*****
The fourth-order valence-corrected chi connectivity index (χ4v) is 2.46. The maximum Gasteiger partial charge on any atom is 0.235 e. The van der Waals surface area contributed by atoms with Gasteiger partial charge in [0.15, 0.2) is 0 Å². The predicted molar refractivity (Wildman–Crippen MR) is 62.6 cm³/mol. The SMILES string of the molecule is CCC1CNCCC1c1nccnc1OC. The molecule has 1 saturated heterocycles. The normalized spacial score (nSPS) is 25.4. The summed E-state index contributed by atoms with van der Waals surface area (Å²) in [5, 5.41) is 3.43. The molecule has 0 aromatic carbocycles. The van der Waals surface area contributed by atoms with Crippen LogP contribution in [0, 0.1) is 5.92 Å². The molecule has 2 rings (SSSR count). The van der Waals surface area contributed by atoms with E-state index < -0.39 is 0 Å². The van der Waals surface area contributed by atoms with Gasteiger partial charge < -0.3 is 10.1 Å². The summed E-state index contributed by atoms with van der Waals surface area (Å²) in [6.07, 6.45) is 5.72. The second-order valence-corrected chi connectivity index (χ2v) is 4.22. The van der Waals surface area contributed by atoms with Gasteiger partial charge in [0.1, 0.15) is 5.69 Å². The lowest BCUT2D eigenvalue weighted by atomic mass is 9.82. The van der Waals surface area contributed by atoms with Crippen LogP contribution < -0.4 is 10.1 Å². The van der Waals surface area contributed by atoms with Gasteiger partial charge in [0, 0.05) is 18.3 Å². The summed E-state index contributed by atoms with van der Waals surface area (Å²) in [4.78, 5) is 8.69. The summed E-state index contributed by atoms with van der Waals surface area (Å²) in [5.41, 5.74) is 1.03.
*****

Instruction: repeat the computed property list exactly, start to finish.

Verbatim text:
The fourth-order valence-corrected chi connectivity index (χ4v) is 2.46. The maximum Gasteiger partial charge on any atom is 0.235 e. The van der Waals surface area contributed by atoms with Gasteiger partial charge in [0.15, 0.2) is 0 Å². The predicted molar refractivity (Wildman–Crippen MR) is 62.6 cm³/mol. The SMILES string of the molecule is CCC1CNCCC1c1nccnc1OC. The molecule has 1 saturated heterocycles. The normalized spacial score (nSPS) is 25.4. The summed E-state index contributed by atoms with van der Waals surface area (Å²) in [5, 5.41) is 3.43. The molecule has 0 aromatic carbocycles. The van der Waals surface area contributed by atoms with Crippen LogP contribution in [0, 0.1) is 5.92 Å². The molecule has 2 rings (SSSR count). The van der Waals surface area contributed by atoms with E-state index < -0.39 is 0 Å². The van der Waals surface area contributed by atoms with Gasteiger partial charge < -0.3 is 10.1 Å². The summed E-state index contributed by atoms with van der Waals surface area (Å²) in [6.07, 6.45) is 5.72. The second-order valence-corrected chi connectivity index (χ2v) is 4.22. The van der Waals surface area contributed by atoms with Gasteiger partial charge in [0.1, 0.15) is 5.69 Å². The lowest BCUT2D eigenvalue weighted by atomic mass is 9.82. The van der Waals surface area contributed by atoms with Crippen LogP contribution < -0.4 is 10.1 Å². The van der Waals surface area contributed by atoms with Gasteiger partial charge in [0, 0.05) is 18.3 Å². The summed E-state index contributed by atoms with van der Waals surface area (Å²) in [4.78, 5) is 8.69. The summed E-state index contributed by atoms with van der Waals surface area (Å²) in [5.41, 5.74) is 1.03.